Even as a very young man, Hem observed practices that made him wary of the way power can feed into corruption. Time and time again, he returned to NYF, because he knew that the resources went directly to the children being served. He recognized NYF’s deep, sincere commitment to each individual child’s wellbeing and long-term success. NYF staff members are truly focused on the children first, and it makes all the difference.

Hem and Binu are thrilled to bring their history in children’s homes to Olgapuri Children’s Village, where staff and children alike live together and cooperate like a large family. They have already earned the trust of the children in the senior boys’ house. Like the other house parents, Hem-Uncle and Binu-Aunty have spent the lockdown managing online classes for 20 students, organizing outdoor activities, and leading meal preparations. They also value the quieter moments, when the children come to them with concerns, troubles—and happiness as well.

Olgapuri’s youngest resident applies the special multicolored Tihar tika to a senior boy’s forehead. This ritual, performed between brothers and sisters on the last day of Tihar, follows a legend in which a goddess protects her brother from the god of death through an elaborate, loving ceremony. Performing this ceremony at Olgapuri has special significance in underscoring the bonds between the children.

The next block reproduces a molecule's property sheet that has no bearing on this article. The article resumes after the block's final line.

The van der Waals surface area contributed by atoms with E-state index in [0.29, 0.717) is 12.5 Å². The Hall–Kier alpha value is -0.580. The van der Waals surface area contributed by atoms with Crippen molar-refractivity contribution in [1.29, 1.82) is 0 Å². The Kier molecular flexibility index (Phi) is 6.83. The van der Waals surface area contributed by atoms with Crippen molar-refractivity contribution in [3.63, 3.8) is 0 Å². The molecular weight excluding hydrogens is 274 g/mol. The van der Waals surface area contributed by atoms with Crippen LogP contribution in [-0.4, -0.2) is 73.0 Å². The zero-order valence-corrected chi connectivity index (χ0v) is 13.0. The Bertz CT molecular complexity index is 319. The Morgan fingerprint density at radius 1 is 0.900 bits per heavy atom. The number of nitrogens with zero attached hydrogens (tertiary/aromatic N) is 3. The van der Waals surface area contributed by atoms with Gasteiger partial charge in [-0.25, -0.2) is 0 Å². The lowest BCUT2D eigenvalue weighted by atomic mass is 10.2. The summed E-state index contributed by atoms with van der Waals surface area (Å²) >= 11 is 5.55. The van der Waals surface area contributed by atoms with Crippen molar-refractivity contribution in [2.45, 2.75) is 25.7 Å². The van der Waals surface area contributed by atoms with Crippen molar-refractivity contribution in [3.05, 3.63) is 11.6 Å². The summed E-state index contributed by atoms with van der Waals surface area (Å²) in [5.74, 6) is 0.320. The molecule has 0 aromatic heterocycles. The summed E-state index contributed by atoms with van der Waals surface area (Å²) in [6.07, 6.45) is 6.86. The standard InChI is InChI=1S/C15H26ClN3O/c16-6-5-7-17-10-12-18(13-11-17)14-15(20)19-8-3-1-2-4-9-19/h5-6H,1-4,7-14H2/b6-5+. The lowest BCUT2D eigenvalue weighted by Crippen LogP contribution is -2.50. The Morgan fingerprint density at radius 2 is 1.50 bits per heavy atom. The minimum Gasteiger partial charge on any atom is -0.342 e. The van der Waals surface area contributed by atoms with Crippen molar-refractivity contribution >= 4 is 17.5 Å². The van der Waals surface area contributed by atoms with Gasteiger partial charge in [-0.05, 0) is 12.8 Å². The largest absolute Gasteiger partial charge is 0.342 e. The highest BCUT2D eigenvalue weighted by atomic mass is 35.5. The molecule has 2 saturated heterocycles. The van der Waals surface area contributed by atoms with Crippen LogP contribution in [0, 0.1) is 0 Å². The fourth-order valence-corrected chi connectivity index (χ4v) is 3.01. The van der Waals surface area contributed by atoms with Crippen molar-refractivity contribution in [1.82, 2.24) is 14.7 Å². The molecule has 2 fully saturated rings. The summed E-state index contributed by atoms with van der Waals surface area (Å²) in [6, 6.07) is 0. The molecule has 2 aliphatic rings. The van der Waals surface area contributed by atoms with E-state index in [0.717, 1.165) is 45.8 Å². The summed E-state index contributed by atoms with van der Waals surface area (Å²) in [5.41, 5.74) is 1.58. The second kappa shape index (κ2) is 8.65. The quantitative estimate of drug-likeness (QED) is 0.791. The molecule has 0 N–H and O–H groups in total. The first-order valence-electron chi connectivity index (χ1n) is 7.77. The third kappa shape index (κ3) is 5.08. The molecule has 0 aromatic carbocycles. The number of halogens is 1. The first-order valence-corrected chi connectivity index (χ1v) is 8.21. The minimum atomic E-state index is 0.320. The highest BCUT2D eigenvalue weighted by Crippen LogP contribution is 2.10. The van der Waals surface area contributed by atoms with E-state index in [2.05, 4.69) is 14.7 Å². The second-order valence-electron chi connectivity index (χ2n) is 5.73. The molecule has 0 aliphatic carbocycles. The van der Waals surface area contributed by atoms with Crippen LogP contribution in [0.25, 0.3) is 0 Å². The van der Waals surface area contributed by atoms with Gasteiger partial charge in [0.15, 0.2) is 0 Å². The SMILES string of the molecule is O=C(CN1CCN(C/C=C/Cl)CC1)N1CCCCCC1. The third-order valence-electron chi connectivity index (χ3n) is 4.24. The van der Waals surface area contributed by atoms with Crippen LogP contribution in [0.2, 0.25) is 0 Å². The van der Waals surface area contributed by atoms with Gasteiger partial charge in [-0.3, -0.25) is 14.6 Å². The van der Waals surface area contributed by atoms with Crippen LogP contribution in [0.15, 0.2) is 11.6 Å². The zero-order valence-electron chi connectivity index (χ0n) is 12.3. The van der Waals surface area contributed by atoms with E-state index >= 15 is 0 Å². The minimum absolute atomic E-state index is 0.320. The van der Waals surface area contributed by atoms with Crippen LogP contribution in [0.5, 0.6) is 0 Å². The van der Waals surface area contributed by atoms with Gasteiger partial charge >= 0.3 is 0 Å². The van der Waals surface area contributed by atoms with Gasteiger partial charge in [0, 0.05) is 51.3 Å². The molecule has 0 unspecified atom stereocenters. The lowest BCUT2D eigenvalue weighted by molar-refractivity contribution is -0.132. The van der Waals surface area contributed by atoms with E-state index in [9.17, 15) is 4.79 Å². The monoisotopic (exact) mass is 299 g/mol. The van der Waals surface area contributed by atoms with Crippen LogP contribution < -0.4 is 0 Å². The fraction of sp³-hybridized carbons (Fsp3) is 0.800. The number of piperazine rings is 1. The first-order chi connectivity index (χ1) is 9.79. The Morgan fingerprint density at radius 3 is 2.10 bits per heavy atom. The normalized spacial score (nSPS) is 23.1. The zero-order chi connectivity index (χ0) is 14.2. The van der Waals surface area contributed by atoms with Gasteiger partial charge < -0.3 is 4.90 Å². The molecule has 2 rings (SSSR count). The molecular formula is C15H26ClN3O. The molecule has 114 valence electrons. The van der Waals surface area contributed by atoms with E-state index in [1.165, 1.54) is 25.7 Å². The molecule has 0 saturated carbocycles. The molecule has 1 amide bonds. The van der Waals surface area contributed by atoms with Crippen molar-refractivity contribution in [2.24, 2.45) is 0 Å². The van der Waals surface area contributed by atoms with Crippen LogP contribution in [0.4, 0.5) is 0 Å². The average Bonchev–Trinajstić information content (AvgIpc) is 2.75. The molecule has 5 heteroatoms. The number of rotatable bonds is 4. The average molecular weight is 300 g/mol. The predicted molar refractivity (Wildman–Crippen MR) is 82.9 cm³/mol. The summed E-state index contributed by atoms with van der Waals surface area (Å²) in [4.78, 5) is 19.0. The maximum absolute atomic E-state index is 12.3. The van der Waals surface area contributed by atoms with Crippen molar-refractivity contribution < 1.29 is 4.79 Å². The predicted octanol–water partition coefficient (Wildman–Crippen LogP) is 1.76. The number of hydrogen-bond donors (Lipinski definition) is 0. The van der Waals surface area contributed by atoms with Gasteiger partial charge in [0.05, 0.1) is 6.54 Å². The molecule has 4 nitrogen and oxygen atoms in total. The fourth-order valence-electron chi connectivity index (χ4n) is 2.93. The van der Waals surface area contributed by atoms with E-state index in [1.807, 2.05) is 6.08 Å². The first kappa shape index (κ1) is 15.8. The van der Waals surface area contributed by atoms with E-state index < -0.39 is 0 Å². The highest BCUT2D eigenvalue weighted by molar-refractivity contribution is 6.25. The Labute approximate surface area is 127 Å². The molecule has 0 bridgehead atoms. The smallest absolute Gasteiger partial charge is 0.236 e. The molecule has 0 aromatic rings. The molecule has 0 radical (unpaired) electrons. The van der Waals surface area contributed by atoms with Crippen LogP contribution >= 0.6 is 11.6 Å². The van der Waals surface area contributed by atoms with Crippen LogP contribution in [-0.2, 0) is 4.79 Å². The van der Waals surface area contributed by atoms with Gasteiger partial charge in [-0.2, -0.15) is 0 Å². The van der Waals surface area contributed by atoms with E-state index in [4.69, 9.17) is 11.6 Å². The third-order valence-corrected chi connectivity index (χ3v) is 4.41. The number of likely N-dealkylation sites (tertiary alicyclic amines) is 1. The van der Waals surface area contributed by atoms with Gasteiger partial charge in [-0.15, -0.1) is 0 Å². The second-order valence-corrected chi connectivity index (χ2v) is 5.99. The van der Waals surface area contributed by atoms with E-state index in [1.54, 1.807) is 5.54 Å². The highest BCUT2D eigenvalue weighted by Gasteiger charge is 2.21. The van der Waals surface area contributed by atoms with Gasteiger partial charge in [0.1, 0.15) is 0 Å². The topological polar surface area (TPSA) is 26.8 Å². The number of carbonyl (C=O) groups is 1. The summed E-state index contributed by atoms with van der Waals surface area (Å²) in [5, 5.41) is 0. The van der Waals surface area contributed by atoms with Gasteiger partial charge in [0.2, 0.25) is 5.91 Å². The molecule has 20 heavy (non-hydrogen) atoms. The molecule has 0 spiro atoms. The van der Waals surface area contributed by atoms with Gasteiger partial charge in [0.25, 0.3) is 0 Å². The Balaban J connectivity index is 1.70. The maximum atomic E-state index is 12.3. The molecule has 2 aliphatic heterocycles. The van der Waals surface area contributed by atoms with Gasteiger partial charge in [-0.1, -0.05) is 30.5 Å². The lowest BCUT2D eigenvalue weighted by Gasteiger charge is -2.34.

As these 20 boys quickly approach the beginning of adulthood, Hem and Binu are happy to share wisdom and guidance from their own lives. Each child at Olgapuri has a unique story, personality, and set of skills and struggles—like children everywhere. At NYF, we are so grateful to have wise and loving house parents like Hem and Binu to help each of these boys along their journeys of becoming.

And we are grateful for the ways all four sets of house parents ensure moments of celebration, even during lockdown conditions!